Fluorescent DNA probes are used to characterise the chromosome constitution of preimplantation embryos. FISH is used to select normal or balanced embryos in carriers of balanced chromosomal rearrangements, for embryo sexing or for aneuploidy screening in women of advanced age, who have had recurrent abortions or IVF failures. In most cases, FISH is performed on interphase blastomeres which are asynchronously dividing cells, that can be in G1, S or G2. However, a correct interpretation of a double FISH signal, which may correspond to a split signal, to a replicated chromosome region or to the presence of an extra chromosome is essential to establish an accurate diagnosis. To determine if the cell stage could influence the interpretation of FISH results, we compared the signal characteristics of one locus-specific probe, two different subtelomere region probes, and a centromere region probe in non-dividing Sertoli cells and in proliferating lymphocytes. Most cells had two signals per chromosome pair (i.e., a situation corresponding to G0 in Sertoli cells and to G1 or to a prereplication stage in lymphocytes). Nevertheless, in proliferating cells the percentage of nuclei with a number of signals different from the expected (two unreplicated chromosomes per pair) was different from that found in non-dividing cells (P < 0.05). It was estimated that 10.8% of double dots in dividing cells resulted from DNA replication. The sequence of replication was first the locus-specific region, second a telomere region, and third the centromere. In conclusion, the DNA replication process could result in errors of interpretation (misdiagnosis) in 7% of proliferating cells. Thus, the use of a cell cycle phase-specific marker could avoid errors by indicating the cell stage in which the nucleus analysed is found. Copyright © 2003 S. Karger AG, Basel.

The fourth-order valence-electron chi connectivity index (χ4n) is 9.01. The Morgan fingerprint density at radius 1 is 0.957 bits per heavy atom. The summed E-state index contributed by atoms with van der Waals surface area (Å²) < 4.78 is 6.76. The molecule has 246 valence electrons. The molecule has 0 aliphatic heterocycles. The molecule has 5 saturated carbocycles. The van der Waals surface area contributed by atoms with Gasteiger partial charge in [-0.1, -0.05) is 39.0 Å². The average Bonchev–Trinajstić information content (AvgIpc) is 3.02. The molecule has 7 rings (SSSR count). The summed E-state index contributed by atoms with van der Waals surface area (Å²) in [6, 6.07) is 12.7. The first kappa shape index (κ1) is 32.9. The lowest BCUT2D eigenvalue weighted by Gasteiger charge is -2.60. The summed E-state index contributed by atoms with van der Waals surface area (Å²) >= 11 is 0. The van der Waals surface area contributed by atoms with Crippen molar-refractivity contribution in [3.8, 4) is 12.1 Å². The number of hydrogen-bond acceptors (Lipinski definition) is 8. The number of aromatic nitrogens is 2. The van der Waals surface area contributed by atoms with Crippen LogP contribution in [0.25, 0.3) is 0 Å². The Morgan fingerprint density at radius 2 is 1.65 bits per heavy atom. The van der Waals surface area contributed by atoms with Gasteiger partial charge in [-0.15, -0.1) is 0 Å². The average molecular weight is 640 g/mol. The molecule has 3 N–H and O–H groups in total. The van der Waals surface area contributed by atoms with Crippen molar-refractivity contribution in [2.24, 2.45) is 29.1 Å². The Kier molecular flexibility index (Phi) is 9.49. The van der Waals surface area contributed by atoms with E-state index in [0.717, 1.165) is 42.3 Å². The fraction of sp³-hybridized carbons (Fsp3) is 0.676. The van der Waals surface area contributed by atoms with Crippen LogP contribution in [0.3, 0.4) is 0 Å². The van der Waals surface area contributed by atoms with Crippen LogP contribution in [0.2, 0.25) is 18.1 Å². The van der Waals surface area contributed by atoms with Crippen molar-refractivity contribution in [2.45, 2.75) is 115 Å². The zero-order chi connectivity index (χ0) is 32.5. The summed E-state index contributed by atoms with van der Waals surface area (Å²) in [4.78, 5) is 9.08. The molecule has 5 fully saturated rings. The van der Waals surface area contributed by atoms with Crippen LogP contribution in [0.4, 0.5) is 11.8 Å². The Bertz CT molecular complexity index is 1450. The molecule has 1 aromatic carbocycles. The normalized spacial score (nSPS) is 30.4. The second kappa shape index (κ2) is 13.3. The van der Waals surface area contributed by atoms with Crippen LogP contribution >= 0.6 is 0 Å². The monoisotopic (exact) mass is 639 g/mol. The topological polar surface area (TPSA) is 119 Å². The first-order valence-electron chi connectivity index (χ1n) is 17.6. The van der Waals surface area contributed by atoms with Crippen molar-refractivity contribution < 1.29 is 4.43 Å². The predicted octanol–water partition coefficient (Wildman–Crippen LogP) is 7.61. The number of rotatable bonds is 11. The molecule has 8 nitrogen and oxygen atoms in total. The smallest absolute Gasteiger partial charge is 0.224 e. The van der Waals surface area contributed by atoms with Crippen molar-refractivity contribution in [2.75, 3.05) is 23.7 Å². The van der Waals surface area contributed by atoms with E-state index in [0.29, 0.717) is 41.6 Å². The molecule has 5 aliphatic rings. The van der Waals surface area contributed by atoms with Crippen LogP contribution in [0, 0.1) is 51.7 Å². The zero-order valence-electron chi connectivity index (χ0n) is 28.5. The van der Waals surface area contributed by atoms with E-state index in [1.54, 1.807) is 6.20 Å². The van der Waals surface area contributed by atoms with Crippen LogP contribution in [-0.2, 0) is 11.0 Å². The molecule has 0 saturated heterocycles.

|Journal||Cytogenetic and Genome Research|
|Publication status||Published - 7 Jul 2004|